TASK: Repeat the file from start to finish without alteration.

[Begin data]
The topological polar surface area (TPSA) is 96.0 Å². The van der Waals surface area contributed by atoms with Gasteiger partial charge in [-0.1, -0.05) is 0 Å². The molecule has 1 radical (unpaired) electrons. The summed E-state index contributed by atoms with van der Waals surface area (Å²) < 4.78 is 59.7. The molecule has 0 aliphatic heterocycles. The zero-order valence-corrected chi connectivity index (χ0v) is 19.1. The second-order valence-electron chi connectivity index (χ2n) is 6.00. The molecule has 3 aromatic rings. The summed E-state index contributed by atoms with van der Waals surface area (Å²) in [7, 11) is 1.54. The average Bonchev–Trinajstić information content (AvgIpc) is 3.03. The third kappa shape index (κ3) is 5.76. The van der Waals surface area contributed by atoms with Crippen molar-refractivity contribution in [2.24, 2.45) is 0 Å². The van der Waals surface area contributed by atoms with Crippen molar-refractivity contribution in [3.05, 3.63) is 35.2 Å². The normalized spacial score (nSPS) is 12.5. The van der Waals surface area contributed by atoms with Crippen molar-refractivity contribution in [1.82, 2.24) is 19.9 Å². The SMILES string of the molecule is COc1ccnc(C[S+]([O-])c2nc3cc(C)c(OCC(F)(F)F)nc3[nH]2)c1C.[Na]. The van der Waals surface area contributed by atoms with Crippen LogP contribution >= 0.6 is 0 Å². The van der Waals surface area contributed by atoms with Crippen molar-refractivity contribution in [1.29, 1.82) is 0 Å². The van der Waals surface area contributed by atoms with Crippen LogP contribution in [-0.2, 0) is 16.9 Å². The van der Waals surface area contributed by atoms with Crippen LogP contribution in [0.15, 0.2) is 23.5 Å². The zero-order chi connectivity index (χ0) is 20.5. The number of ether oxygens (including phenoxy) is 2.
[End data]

The topological polar surface area (TPSA) is 96.0 Å². The van der Waals surface area contributed by atoms with Gasteiger partial charge in [-0.1, -0.05) is 0 Å². The molecule has 1 radical (unpaired) electrons. The summed E-state index contributed by atoms with van der Waals surface area (Å²) < 4.78 is 59.7. The molecule has 0 aliphatic heterocycles. The zero-order valence-corrected chi connectivity index (χ0v) is 19.1. The second-order valence-electron chi connectivity index (χ2n) is 6.00. The molecule has 3 aromatic rings. The summed E-state index contributed by atoms with van der Waals surface area (Å²) in [7, 11) is 1.54. The average Bonchev–Trinajstić information content (AvgIpc) is 3.03. The third kappa shape index (κ3) is 5.76. The van der Waals surface area contributed by atoms with Crippen molar-refractivity contribution in [2.24, 2.45) is 0 Å². The van der Waals surface area contributed by atoms with Crippen molar-refractivity contribution in [3.05, 3.63) is 35.2 Å². The normalized spacial score (nSPS) is 12.5. The van der Waals surface area contributed by atoms with Crippen molar-refractivity contribution in [1.82, 2.24) is 19.9 Å². The SMILES string of the molecule is COc1ccnc(C[S+]([O-])c2nc3cc(C)c(OCC(F)(F)F)nc3[nH]2)c1C.[Na]. The van der Waals surface area contributed by atoms with Crippen LogP contribution >= 0.6 is 0 Å². The van der Waals surface area contributed by atoms with Crippen molar-refractivity contribution in [1.29, 1.82) is 0 Å². The van der Waals surface area contributed by atoms with Crippen LogP contribution in [-0.2, 0) is 16.9 Å². The van der Waals surface area contributed by atoms with Crippen LogP contribution in [0.15, 0.2) is 23.5 Å². The zero-order chi connectivity index (χ0) is 20.5. The number of ether oxygens (including phenoxy) is 2.